The function does **not** look more and more like any horizontal line as $x$`x` becomes large - it does **not** have an asymptote, and we say that the limit $\lim_{x\rightarrow\pm\infty}\sin x$lim`x`→±∞`s``i``n``x` **does not exist**. A similar idea is true for sequences - if the sequence oscillates between different values and never settles down, the limit does not exist in the same way.

We have seen limits of functions as the input value $x$`x` becomes very large. But the notion of a limit works just as well for finite values of $x$`x`. Most finite limits for most functions don't tell us any more than we already knew - for example, the limit

$\lim_{x\rightarrow2}$lim`x`→2 $x^2$`x`2

can be read as "the value of $x^2$`x`2 as $x$`x` approaches $2$2". This is $2^2=4$22=4 - the value we get when we substitute $2$2 into $x^2$`x`2. The real power of limits is their ability to assign values to expressions like

$\lim_{x\rightarrow0}\frac{\sin x}{x}$lim`x`→0`s``i``n``x``x`.

If we simply substitute $x=0$`x`=0 into $\frac{\sin x}{x}$`s``i``n``x``x` we get $\frac{0}{0}$00, showing that the function $f\left(x\right)=\frac{\sin x}{x}$`f`(`x`)=`s``i``n``x``x` is undefined for $x=0$`x`=0. However, examining a table of values for the function reveals that approaching $0$0 brings us closer and closer to a particular function value:

$x$x |
$-0.1$−0.1 | $-0.01$−0.01 | $-0.001$−0.001 | $0$0 | $0.001$0.001 | $0.01$0.01 | $0.1$0.1 |

$\frac{\sin x}{x}$sinxx |
$0.99833$0.99833 | $0.99998$0.99998 | $0.99999$0.99999 | $0.99999$0.99999 | $0.99998$0.99998 | $0.99833$0.99833 |

Whether we approach from the left (negative side) or the right (positive side), the value of $\frac{\sin x}{x}$`s``i``n``x``x` approaches $1$1. This is further confirmed by looking at the graph for the function:

We therefore write

$\lim_{x\rightarrow0}\frac{\sin x}{x}=1$lim`x`→0`s``i``n``x``x`=1.

This does **not** say that $\frac{\sin0}{0}=1$`s``i``n`00=1! The function is still not defined for $x=0$`x`=0. But we **can** say that the function value becomes as close as we like to $1$1 by approaching $0$0.

Sometimes limits towards a finite value of $x$`x` can produce infinities. Let's reconsider the graph of $\frac{1}{x^2}$1`x`2:

In this example, as $x$`x` approaches $0$0, the value of the function becomes larger and larger. Let's move the function over a little to see this better; here is the graph of $\frac{1}{\left(x-1\right)^2}$1(`x`−1)2:

Here the function value becomes larger and larger as $x$`x` approaches $1$1. The dashed line is called a vertical asymptote. Just like the horizontal asymptote we saw earlier, this is a line that the function draws arbitrarily close to. In limit form we write

$\lim_{x\rightarrow0}\frac{1}{x^2}=\infty$lim`x`→01`x`2=∞, and $\lim_{x\rightarrow1}\frac{1}{(x-1)^2}=\infty$lim`x`→11(`x`−1)2=∞.

There are a few things to keep in mind:

- A function with an undefined value doesn't automatically have an asymptote. The function $f\left(x\right)=\frac{\sin x}{x}$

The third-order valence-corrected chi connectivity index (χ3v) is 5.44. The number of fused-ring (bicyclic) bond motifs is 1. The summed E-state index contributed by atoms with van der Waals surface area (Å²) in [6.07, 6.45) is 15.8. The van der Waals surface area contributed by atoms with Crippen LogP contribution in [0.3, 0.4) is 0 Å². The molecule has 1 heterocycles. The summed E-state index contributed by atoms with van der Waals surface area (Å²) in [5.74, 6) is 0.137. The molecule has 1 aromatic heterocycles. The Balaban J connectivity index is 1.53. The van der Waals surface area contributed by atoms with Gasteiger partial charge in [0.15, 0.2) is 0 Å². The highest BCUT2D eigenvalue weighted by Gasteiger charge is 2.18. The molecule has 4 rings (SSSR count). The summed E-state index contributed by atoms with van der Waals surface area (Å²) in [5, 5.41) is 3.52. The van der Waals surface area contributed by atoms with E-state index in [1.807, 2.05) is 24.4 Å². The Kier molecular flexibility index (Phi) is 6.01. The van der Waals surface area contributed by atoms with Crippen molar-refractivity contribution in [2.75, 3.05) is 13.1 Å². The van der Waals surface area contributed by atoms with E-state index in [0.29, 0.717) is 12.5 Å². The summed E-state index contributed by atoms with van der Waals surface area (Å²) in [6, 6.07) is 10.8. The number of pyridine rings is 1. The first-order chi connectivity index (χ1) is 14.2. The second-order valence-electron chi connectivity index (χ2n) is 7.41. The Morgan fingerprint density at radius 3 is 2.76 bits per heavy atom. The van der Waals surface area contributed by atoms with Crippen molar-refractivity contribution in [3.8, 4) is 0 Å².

`f`(`x`)=`s``i``n``x``x` does**not**have a vertical asymptote at $x=0$`x`=0, since the function doesn't look like a vertical line there. - A function can have an asymptote without having a limit, which occurs if the path of approach changes the behaviour of the function near the limiting value.

To illustrate the second point, consider the graph of $y=\frac{1}{x-1}$`y`=1`x`−1 as $x$`x` approaches $1$1:

Notice how approaching the limiting value **from the left** produces numbers that are larger and more **negative**, while approaching the limiting value **from the right** produces numbers that are larger and **positive**. The function has a vertical asymptote at $x=1$`x`=1, but

the limit $\lim_{x\rightarrow1}\frac{1}{x-1}$lim`x`→11`x`−1 does not exist.

A similar thing is true for the function $f\left(x\right)=\tan x$`f`(`x`)=`t``a``n``x`. It has infinitely many $x$`x`-values for which the function is undefined, and infinitely many asymptotes, though the limit as $x$`x` approaches any of these values does not exist:

*The function moves in opposite directions on either side of an asymptote line. *

Each of these concepts will be explored in greater detail in the coming lessons. For now, let's summarise what we've seen in this chapter.

Introduction to Limits

**Limits in sequences**: We can discuss the trend of a sequence as the number of terms in the sequence becomes large. If the values of the sequence- become arbitrarily large and positive (or negative), the limit is $\infty$∞ (or $-\infty$−∞),
- converge to a particular value, the limit is that value,
- oscillates between many values and never settles down, the limit does not exist.

**Infinite limits in functions**: We can discuss the trend of a function as its input becomes large (either positive or negative). If the function values- become arbitrarily large and positive (or negative), the limit is $\infty$∞ (or $-\infty$−∞),
- converge to a particular value, the limit is that value. In this case there is a
**horizontal asymptote**- a horizontal line that the function approaches arbitrarily closely, - oscillates between many values and never settles down, the limit does not exist.

**Finite limits in functions**: We can discuss the trend of a function as the input approaches a finite value. If the function is defined for that input, then the limit is the function value of that input. If it is not defined for that input, then if approaching the input from both the negative and the positive directions- produces the same finite function value, the limit is that function value.
- both produce arbitrarily large and positive (or negative) values, then the limit is $\infty$∞ (or $-\infty$−∞).
- produces different function values, or different signs of $\infty$∞, then the limit does not exist.

In the last two cases, there is a**vertical asymptote**- a vertical line that the function approaches arbitrarily closely.

Consider the sequence $9,3,1,\frac{1}{3},\ldots$9,3,1,13,…

What is the next term in the sequence?

What value do the terms approach as we progress along the sequence?

Will there eventually be a term in the sequence that is equal to zero?

No

AYes

BNo

AYes

B

Consider the function $f\left(x\right)=\frac{1}{7-x}$`f`(`x`)=17−`x`.

Complete the following table of values, in which $x<7$

`x`<7.$x$ `x`$5$5 $6$6 $6.9$6.9 $6.99$6.99 $f\left(x\right)$ `f`(`x`)$\editable{}$ $\editable{}$ $\editable{}$ $\editable{}$ Complete the following table of values, in which $x>7$

`x`>7.$x$ `x`$9$9 $8$8 $7.1$7.1 $7.01$7.01 $f\left(x\right)$ `f`(`x`)$\editable{}$ $\editable{}$ $\editable{}$ $\editable{}$ What is the limit of $f\left(x\right)$

`f`(`x`) as the value of $x$`x`approaches $7$7?The limit does not exist.

AThe limit is $0$0.

BThe limit is $\infty$∞.

CThe limit is $-\infty$−∞.

DThe limit does not exist.

AThe limit is $0$0.

BThe limit is $\infty$∞.

CThe limit is $-\infty$−∞.

D

Consider the function that has been graphed below.

Loading Graph...

What value does $y$

`y`approach as $x$`x`approaches infinity?What value does $y$

`y`approach as $x$`x`approaches negative infinity?What value does $y$

`y`approach as $x$`x`approaches zero?

Identify discontinuities and limits of functions

Apply differentiation methods in solving problems